In Which Catholic Triumphalism Rears Its Ugly Head, Just For A Moment

You Protestants, skip this first graf. As of last night, Francis J. Beckwith, president of the Evangelical Theological Society, is Catholic again. Hurrah! Is there anything happier than knowing someone has discovered what B16 calls the joy and grandeur of the faith?

Ahem. It's safe to look again. What I really wanted to do was highlight some very interesting theoretical engagements of evangelicalism with Catholic thought. Especially this, from professed Lutheran Allan Carlson, about Protestantism & Contraception, which begins provocatively:
It is a reckless analyst who risks reopening sixteenth-century disputes between Roman Catholics and the Protestant Reformers. I do so in the interest of a greater good, but my purpose is not to say who was right or who was wrong. I would simply like to explore why the Protestant churches maintained unity with the Catholic Church on the contraception question for four centuries, only to abandon this unity during the first half of the twentieth century.

And this fellow thinks there's an evangelical "oxford movement" underway, citing these articles as evidence:

And let's not forget Dr. Mark Noll's question, "Has the Reformation Ended?" And Dr. Timothy George's Evangelicals & the Mother of God. And then there's last year's conversation between Carl Olson of Ignatius Press and Brad Harper of Multnomah Bible College: Part I. Part II. This excerpt from Part II was especially interesting to me, in which Prof. Harper describes incoming Protestant students:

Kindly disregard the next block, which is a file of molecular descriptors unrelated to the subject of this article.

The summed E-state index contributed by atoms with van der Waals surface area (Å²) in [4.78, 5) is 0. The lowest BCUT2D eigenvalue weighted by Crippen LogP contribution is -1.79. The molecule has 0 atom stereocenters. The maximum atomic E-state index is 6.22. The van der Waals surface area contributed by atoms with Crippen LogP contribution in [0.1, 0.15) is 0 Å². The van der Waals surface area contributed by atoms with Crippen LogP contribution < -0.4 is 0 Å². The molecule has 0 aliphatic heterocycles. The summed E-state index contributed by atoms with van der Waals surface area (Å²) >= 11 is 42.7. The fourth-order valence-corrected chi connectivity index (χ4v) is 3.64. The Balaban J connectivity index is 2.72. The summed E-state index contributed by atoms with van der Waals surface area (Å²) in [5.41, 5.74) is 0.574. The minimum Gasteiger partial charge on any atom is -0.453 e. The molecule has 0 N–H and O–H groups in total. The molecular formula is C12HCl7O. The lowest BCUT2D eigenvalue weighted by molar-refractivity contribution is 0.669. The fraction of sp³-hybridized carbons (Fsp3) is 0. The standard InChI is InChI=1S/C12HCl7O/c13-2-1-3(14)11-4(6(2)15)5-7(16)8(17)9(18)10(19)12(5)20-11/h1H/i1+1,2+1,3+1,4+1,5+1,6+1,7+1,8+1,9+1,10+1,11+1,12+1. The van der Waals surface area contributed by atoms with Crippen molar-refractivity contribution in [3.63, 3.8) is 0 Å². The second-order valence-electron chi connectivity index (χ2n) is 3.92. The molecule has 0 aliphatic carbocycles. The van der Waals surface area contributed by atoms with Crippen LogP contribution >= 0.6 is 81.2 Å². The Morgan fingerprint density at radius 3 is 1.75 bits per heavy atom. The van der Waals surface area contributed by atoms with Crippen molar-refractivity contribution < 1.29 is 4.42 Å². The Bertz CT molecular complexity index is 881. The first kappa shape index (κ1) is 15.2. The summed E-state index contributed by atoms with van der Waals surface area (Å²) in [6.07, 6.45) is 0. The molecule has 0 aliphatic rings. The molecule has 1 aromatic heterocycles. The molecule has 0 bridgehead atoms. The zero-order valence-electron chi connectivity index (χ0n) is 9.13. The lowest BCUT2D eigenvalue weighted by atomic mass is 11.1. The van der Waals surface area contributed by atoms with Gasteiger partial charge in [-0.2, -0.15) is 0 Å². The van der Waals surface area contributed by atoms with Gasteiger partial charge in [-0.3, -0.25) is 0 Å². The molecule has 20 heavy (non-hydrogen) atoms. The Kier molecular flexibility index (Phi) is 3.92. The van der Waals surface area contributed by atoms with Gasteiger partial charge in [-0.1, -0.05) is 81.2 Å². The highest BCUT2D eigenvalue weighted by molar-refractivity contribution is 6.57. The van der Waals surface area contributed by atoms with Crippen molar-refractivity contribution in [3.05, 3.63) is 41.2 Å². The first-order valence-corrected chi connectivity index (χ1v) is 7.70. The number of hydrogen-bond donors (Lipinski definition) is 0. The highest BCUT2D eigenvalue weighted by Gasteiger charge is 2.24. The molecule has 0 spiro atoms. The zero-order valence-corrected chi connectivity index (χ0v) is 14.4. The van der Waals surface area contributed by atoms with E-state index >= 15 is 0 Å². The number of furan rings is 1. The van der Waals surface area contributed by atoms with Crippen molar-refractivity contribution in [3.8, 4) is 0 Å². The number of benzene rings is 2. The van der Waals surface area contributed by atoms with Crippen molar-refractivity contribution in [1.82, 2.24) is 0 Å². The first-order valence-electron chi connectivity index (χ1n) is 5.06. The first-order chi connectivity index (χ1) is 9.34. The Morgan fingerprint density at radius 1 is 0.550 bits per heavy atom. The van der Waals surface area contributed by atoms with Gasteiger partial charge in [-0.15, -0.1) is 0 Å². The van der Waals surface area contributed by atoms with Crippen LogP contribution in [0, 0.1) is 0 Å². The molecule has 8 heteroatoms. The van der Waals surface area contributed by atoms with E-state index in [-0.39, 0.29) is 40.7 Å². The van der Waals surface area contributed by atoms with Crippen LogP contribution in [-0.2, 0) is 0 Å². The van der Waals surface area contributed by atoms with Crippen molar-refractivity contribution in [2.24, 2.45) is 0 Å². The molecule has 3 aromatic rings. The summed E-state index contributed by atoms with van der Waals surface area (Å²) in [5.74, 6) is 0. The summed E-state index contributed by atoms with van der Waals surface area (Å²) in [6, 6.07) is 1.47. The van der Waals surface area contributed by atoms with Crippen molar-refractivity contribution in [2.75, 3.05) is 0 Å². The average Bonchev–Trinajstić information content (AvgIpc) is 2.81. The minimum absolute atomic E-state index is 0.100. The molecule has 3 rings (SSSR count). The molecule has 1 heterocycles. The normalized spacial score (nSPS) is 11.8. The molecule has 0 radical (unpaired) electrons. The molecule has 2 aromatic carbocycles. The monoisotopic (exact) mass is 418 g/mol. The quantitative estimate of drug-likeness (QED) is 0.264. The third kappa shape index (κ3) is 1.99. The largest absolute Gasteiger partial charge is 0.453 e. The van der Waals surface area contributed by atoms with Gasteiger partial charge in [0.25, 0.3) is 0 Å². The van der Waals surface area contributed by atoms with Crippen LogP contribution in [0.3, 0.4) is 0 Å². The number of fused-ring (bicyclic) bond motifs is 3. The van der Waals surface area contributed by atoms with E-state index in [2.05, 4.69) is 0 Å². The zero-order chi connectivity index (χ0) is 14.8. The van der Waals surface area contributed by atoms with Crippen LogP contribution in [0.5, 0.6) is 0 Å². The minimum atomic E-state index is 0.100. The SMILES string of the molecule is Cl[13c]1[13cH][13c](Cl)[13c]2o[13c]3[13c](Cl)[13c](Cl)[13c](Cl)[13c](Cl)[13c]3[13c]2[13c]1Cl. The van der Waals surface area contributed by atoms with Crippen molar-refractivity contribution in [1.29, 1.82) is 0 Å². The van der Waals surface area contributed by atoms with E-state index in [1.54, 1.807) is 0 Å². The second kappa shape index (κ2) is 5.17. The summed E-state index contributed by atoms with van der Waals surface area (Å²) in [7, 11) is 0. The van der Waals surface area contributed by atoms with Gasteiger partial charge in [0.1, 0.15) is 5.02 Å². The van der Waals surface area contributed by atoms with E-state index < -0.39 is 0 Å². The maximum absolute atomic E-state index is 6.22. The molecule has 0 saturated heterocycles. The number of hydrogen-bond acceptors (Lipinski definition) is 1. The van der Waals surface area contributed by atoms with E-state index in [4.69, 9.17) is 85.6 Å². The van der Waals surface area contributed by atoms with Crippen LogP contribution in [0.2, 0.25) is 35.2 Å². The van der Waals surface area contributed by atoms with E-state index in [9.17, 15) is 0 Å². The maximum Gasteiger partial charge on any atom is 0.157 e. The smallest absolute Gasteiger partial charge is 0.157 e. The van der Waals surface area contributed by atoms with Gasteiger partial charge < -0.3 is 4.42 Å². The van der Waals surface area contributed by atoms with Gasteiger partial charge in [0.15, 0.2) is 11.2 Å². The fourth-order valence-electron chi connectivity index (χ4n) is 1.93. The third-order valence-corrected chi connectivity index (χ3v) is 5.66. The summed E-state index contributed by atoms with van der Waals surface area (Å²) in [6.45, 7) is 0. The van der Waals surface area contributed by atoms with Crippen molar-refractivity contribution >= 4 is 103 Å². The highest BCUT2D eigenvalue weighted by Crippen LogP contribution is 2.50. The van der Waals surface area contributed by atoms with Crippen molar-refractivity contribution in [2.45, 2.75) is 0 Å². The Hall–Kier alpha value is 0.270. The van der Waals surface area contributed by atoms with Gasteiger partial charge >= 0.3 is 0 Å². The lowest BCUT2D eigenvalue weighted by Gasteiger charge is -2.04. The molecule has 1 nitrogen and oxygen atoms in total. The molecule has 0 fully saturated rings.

As a rule, I find most students neither interested in nor opposed to the Catholic Church. As I mentioned in part one of this interview, I find that they are not even all that interested in their own denominations. They don't think about what it means to be Baptist, Presbyterian, or Assembly of God. They are much more generically interested in thinking about what authentic, biblical Christianity looks like, and they don't much care where they find it. In recent years, we have had a number of students here pursue more of a connection with Catholic and Orthodox churches. Most of those students are primarily drawn to the notion of the historic institution of the church and not so much the liturgy. If students are looking for more traditional liturgy now, they just find an "emerging" church.

It's not obvious to me why anyone interested in liturgy would go the "emerging Church" route; I wish he'd explained why, but nevermind. In its own way the attitude he describes is a reflection of Benedict's definition of ecumenism as a mutual discipleship in the truth --with unity being God's to make if we are all simply faithful to him. Right? Unity is to be achieved --or at least approached-- not through sticking points, but through discipleship.